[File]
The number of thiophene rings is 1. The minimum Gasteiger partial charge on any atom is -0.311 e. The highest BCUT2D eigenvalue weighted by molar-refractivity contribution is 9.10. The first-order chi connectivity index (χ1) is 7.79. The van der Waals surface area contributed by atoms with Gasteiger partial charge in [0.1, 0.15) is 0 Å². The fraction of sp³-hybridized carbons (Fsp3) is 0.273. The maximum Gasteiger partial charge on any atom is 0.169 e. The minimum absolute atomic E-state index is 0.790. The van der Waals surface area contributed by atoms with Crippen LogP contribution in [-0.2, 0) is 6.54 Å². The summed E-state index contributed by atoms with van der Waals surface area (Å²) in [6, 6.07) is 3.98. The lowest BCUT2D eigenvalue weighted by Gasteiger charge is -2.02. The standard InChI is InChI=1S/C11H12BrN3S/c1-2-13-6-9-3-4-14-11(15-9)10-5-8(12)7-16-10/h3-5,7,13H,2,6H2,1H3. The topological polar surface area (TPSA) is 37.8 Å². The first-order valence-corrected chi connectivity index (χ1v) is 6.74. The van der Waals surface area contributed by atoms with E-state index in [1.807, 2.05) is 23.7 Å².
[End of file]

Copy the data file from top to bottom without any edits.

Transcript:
The number of thiophene rings is 1. The minimum Gasteiger partial charge on any atom is -0.311 e. The highest BCUT2D eigenvalue weighted by molar-refractivity contribution is 9.10. The first-order chi connectivity index (χ1) is 7.79. The van der Waals surface area contributed by atoms with Gasteiger partial charge in [0.1, 0.15) is 0 Å². The fraction of sp³-hybridized carbons (Fsp3) is 0.273. The maximum Gasteiger partial charge on any atom is 0.169 e. The minimum absolute atomic E-state index is 0.790. The van der Waals surface area contributed by atoms with Crippen LogP contribution in [-0.2, 0) is 6.54 Å². The summed E-state index contributed by atoms with van der Waals surface area (Å²) in [6, 6.07) is 3.98. The lowest BCUT2D eigenvalue weighted by Gasteiger charge is -2.02. The standard InChI is InChI=1S/C11H12BrN3S/c1-2-13-6-9-3-4-14-11(15-9)10-5-8(12)7-16-10/h3-5,7,13H,2,6H2,1H3. The topological polar surface area (TPSA) is 37.8 Å². The first-order valence-corrected chi connectivity index (χ1v) is 6.74. The van der Waals surface area contributed by atoms with E-state index in [1.807, 2.05) is 23.7 Å².